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Spotlight on Ian Hartman, PhD candidate in Screen Cultures

Modified: November 10, 2016

Ian Hartman, a PhD candidate in Screen Cultures, was initially attracted to Northwestern because of its strong commitment to interdisciplinarity. While completing his degree in Cinema Studies and French at New York University, Ian’s mentors encouraged him to continue his education in media studies. 

Ian’s dissertation is about the intersecting histories of cybernetics and American exoticism from the 1940s to the 1990s. He examines how various paradigms in the midcentury social sciences, along with shifting conceptualizations of race, ethnicity, and cultural difference, influenced the design, implementation, and understanding of cybernetic methods and computer technologies, both in the academy and popular culture. 

Ian says that cybernetics is a notoriously difficult subject to pin down, but describes it as “a transdisciplinary metascience that attempted to analyze a range of biological, mechanical, and social processes using a common set of methods and metaphors derived from the sciences of engineering and communication Cyberneticians thought these ideas could form the basis for a common intellectual framework that would allow them to speak across fields that normally weren’t connected to one another. This ambitious interdisciplinary pursuit went on to influence a wide range of academic disciplines, technological developments, and cultural movements – which are ultimately what I examine in my dissertation.”

At Northwestern, Ian’s early research focused on digital games and gaming culture. After completing his Master’s, he was encouraged to broaden the horizons of his research, ultimately leading him to cybernetics. He was drawn to this topic in part because of how proponents of cybernetics attempted to bridge disciplinary divides

“I’ve always been on the periphery of various disciplines, trying to find my way within them while staying grounded in a core set of ideas. Working on cybernetics has compelled me to really confront what it means to be interdisciplinary. It is not a value-neutral ideaIt’s not even necessarily even always a good thing! It can be overambitious and domineering, as my research has taught me. Working on these histories has encouraged me to make my own connections between disciplines more responsibly.”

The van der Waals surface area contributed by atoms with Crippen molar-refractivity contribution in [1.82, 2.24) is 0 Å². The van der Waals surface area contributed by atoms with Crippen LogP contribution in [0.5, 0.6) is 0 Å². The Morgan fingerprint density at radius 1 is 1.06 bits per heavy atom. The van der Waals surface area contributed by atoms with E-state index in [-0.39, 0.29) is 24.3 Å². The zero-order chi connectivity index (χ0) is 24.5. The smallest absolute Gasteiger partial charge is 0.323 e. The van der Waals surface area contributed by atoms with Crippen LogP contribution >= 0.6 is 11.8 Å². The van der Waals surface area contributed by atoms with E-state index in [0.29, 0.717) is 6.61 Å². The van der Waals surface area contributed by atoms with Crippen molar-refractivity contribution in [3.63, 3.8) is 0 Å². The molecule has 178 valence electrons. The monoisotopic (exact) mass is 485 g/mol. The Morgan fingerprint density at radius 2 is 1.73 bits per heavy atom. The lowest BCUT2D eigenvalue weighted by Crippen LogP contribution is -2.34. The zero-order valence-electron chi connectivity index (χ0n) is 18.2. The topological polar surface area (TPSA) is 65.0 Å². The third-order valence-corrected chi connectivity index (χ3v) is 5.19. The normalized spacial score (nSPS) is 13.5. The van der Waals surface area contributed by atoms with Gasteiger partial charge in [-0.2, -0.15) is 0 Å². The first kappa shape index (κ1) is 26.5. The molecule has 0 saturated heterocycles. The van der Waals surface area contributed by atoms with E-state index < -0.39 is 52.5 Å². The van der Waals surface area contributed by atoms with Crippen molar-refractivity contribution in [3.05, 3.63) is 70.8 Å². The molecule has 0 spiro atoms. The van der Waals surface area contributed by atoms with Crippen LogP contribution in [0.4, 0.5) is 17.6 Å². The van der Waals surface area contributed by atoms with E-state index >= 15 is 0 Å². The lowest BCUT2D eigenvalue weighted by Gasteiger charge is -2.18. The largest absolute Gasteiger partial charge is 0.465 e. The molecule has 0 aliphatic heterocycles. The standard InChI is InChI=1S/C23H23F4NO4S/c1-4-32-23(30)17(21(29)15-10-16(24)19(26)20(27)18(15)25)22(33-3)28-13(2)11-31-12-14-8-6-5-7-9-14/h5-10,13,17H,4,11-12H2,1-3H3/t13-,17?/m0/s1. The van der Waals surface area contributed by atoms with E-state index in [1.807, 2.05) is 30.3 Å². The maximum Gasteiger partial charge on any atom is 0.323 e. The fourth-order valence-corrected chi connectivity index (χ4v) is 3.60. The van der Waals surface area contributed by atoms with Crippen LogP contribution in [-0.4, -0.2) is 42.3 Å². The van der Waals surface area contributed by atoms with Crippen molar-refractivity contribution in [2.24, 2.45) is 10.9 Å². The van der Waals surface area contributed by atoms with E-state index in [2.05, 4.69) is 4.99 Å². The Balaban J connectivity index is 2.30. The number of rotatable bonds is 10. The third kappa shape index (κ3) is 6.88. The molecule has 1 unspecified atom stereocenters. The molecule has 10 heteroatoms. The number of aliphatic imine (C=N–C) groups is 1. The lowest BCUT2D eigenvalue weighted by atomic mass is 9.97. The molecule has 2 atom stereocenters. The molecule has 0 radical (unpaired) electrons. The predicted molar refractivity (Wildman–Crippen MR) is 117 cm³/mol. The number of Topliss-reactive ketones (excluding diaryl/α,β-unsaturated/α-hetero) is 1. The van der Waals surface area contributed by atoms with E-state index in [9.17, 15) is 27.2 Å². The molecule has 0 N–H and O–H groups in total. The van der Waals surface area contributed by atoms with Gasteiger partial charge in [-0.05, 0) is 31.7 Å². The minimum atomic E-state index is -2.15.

Ian’s goal with his dissertation is to understand where our society’s current enthusiasm for computer technologies comes from.

“I hope to temper such enthusiasms by historicizing some of the ideas and social forces that helped shape the ways these technologies were created and understood,” he explains.

Ian is one of four inaugural Franke Graduate Fellows for the 2016-2017 academic year, a fellowship funded by Richard and Barbara Franke and awarded to the most promising students in fields across the humanities. Franke fellows take part in the interdisciplinary exchanges sponsored by the Alice Kaplan Institute throughout the year. The fellows receive mentorship from Kaplan affiliated professors, while providing mentorship to the undergraduate Kaplan fellows throughout the academic year.

Following graduation, Ian hopes to continue in Academia, but is open to any geographical location.

“I love Chicago, but I will see where the winds of fate take me,” he says.

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